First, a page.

CFP: Submissions for Arc Journal

 In Call for Papers, Uncategorized

CFP: The editors of Arc: The Journal of the Faculty of Religious Studies,
McGill University solicit submissions with a contemporary or a historical
focus on the themes of freedom, liberty, and liberation in religious
thought and practice for the 2013 issue (Vol. 41). Possible
topics for submissions might include:

· Religious or theological interpretations of freedom, liberty, and/or
· Freedom of religion
· Freedom or liberation from suffering
· Freedom and virtue, e.g. sin, wrongdoing, and the problem of evil
· Relations among concepts of freedom, liberty, law, destiny, and providence
· Concepts of liberation in religio-political contexts
· Concepts of freedom in the ancient world, and their reception (or lack
thereof). E.g. The Greek concept of Freedom in the Jewish, Greco-Roman, and
Ancient Christian worlds.

The editors also solicit reviews of recently published books related to the
study of religion.

Arc is an interdisciplinary, refereed journal published annually by the
Faculty of Religious Studies, McGill University. The journal combines the
talents of professors and graduate students in offering space for scholarly
discussions on various aspects of the academic
study of religion, including method and theory in the study of religion.

Arc encourages submissions from diverse religious traditions and
perspectives. The submission deadline is March 31st, 2013. For detailed
submission guidelines, please consult the Guidelines for Contributors (PDF)
on our website. All electronic correspondence,
including request for review copies of books, should be sent to the
editors, Richard Cumming and Ryan Jones, at the following email address:
arc.relgstud [at]

The editors of the volume Religious Secrecy as Contact. Secrets as
Promoters of Religious Dynamics would like to invite contributions
concerned with any of the following areas: Islam, Tibet, Central Asia,
India, Shamanism (in Asia or Europe). *Contributions on other areas of
European and Asian religions would also be considered.* We are looking for
articles that explore the role of secrecy and secrets in situations of
religious contact. For further information please contact Anna Akasoy
(akasoy [at]

Description of Volume:

Religious Secrecy as Contact:Secrets as Promoters of Religious Dynamics

Editors: A. Akasoy, L. Di Giacinto,
G. Halkias, A. Müller-Lee, P. Reichling, K.M. Stünkel

The proposed volume focuses on
“strategies of secrecy” and their role in the history of religious
contacts, a neglected field of research in Religious Studies. It comprises
a collection of papers presented in a series of interdisciplinary workshops
and conferences on the subject of “religion and secrecy” held at the Käte
Hamburger Consortium “Dynamics in the History of Religions” between 2008
and 2012. The contributions of the volume analyse the phenomenon of
“secretizing”: As Mark
Teeuwen pointed out, secrecy — “a form of religious practice in its own
right” — refers to a certain process within a given social situation where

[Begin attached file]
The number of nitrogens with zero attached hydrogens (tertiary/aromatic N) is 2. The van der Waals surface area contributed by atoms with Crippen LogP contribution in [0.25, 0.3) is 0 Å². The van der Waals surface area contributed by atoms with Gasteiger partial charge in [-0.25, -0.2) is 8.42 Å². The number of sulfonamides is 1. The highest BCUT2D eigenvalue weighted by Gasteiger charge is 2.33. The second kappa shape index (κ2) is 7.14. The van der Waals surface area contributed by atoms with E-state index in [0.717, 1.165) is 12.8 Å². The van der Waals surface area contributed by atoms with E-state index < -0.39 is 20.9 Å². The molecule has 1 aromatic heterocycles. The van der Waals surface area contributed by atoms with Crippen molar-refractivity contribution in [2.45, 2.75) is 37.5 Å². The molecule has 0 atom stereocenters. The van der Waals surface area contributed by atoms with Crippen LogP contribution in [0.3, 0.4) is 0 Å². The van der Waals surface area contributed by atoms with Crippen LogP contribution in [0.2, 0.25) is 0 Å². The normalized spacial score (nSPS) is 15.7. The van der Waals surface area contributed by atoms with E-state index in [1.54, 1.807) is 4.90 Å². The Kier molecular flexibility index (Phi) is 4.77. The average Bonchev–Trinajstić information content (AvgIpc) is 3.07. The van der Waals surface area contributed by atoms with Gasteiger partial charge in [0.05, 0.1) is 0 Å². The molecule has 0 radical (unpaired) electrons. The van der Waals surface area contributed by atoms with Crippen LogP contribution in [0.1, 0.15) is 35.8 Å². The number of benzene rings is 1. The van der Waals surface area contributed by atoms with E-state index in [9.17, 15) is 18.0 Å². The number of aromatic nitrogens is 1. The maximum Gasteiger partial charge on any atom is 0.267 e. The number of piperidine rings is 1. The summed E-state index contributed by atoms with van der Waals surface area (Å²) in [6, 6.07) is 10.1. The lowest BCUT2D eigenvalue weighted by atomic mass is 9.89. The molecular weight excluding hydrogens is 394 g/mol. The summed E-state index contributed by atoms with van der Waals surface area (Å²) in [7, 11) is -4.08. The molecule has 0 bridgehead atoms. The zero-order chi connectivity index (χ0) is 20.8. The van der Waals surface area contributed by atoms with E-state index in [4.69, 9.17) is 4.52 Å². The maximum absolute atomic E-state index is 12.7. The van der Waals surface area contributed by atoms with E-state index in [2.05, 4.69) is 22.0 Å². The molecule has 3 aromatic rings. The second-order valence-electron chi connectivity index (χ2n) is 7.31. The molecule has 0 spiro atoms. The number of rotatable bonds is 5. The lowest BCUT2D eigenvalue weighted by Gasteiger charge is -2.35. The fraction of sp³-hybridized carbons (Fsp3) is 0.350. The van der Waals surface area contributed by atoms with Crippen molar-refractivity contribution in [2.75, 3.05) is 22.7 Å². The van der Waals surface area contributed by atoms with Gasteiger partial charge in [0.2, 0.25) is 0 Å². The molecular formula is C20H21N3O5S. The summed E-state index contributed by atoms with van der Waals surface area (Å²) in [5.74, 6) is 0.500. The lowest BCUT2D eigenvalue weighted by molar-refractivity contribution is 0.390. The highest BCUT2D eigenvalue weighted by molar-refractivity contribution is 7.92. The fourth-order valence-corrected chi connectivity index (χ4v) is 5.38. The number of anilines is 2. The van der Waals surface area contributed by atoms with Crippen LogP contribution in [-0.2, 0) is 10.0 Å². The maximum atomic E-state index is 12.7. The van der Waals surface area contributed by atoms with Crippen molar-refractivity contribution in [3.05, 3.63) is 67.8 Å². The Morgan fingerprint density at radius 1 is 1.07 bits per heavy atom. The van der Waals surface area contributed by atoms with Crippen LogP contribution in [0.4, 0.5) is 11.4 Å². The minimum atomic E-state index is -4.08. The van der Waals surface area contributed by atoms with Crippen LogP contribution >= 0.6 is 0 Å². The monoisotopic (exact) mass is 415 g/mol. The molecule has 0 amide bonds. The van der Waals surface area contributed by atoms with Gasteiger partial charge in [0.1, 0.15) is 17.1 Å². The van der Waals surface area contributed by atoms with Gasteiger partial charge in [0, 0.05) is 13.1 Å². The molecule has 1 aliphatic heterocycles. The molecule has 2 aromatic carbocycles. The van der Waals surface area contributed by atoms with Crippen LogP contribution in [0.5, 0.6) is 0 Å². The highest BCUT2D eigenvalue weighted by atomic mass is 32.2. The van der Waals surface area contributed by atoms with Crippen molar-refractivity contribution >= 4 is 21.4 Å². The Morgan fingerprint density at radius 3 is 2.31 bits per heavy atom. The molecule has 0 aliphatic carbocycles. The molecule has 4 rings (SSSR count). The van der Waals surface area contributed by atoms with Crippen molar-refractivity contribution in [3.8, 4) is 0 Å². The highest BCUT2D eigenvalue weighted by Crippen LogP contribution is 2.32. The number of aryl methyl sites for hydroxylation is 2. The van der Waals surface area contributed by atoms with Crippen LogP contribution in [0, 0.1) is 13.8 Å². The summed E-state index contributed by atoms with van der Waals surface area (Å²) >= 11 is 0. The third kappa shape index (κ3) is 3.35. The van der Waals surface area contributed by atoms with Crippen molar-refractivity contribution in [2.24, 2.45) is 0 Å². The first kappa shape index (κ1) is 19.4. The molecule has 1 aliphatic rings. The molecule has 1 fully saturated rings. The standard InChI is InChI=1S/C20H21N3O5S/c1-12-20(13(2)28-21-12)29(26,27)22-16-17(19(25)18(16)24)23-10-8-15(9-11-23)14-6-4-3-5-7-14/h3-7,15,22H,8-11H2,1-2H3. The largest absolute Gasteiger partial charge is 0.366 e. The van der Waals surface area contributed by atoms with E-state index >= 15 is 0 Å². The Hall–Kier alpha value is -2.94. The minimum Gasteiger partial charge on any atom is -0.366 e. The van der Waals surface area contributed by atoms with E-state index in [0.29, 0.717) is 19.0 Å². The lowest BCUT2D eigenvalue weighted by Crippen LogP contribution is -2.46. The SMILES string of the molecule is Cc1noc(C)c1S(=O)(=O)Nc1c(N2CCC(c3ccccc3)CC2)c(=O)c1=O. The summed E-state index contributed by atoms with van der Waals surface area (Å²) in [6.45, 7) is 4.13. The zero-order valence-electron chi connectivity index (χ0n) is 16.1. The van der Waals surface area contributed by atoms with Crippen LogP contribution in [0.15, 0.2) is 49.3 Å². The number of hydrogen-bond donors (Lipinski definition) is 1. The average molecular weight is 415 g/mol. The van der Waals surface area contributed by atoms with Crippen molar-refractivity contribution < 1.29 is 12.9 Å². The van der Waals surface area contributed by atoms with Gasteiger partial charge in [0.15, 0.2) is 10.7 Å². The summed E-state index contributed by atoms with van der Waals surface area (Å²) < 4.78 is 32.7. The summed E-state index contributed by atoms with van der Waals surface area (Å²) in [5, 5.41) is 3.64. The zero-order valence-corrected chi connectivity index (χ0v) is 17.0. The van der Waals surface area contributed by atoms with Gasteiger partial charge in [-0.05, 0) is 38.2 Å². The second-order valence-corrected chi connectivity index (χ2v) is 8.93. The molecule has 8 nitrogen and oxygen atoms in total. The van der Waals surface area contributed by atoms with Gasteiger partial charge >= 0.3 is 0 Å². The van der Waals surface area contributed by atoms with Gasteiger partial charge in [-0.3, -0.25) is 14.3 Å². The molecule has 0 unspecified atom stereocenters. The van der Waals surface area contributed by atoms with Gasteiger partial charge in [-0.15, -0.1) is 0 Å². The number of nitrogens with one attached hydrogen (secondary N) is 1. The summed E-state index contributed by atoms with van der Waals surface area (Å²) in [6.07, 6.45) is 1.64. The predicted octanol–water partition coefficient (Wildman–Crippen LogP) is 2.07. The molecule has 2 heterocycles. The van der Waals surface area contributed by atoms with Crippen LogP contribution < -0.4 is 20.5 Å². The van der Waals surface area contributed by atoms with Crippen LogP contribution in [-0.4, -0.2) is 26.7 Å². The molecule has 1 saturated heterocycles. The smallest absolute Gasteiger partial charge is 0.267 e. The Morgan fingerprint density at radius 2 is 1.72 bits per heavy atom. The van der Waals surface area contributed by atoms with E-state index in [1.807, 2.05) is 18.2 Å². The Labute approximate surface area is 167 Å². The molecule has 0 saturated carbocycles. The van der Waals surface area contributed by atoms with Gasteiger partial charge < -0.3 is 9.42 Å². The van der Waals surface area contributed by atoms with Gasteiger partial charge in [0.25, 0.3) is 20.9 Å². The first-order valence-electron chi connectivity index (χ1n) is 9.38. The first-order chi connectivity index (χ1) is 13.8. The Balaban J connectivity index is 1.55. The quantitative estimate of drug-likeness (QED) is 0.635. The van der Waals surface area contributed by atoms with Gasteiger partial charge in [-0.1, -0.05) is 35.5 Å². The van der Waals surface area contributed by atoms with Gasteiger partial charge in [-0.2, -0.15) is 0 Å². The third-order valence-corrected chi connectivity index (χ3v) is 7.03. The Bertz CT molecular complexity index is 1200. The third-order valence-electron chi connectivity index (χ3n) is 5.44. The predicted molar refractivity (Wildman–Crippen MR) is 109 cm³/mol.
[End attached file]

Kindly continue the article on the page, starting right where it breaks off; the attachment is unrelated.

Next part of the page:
the secret functions in a certain institutional framework (Teeuwen, Mark
and Scheid, Bernhard, eds., The Culture of Secrecy in Japanese Religion,
New York: Routledge 2006, p. 4). The secret itself may be replaced by
ritualized secretism that is independent of the content of the secret
(Johnson, Paul
Christopher, Secret, Gossip, and Gods. The Transformation of Brazilian
Candomblé, Oxford and New York: Oxford University Press, 2002, p.3). The
volume challenges the traditional analysis that understands secret merely
as a social and epistemological device that prevents contact between an
“ingroup” and an “outgroup” and provides the means to cut one”s own
tradition from external influences. The present volume will rather build on
Assmann”s insights on secrecy as “interaktives Geschehen”, because secrecy
involves an interactive dimension which fulfils an important function in
cross-cultural contacts”. (Aleida Assmann, Jan Assmann, “Die Erfindung des
Geheimnisses durch die Neugier”, in: Aleida Assmann, Jan Assmann, eds.,
Schleier und Schwelle III.
Geheimnis und Neuzeit, München: Fink 1999, p. 8). Accordingly, the general
hypothesis of the volume is that secrets play a significant role in the
inter-religious and intrareligious exchange and all the essays shall
examine the function of secrets in examples of religious contacts. While
aspects of secrecy usually seem to play a role in religious conduct,
analysing the role of secrets within religious traditions involves
difficulties. Since, by definition, one cannot hope to grasp “the secret”
on the level of the object language, the field of possible investigation is
reduced to the functional and the linguistic field. More precisely, secrecy
can be analysed as a semantic structure that can be identified and
described phenomenologically. Hence, it is also not necessary to assume
that the terminology of secrecy should be translated one to one across
cultures. Secrets are by no means neutral or indifferent notions in
religious processes: They rather function as privileged zones of contact. A
secret might be described as a catalyst for specific forms of communication
since the elusive nature of secret
offers rich opportunities for translations from one religious tradition
into another and often the results are miscomprehensions, which are harshly
rejected by the old secret-keepers. In any case, secrets may function as
interfaces of inter-religious and intrareligious contact. As such, they
should be analyzed as a blank space that can be identified in distinct ways
and understood as a process of emptying conceptual content in different
linguistic contexts.
Finally, because the content of secrets cannot be determined and
translations remain in flux, secrets promote rather than prevent the
concrescence of religious traditions.

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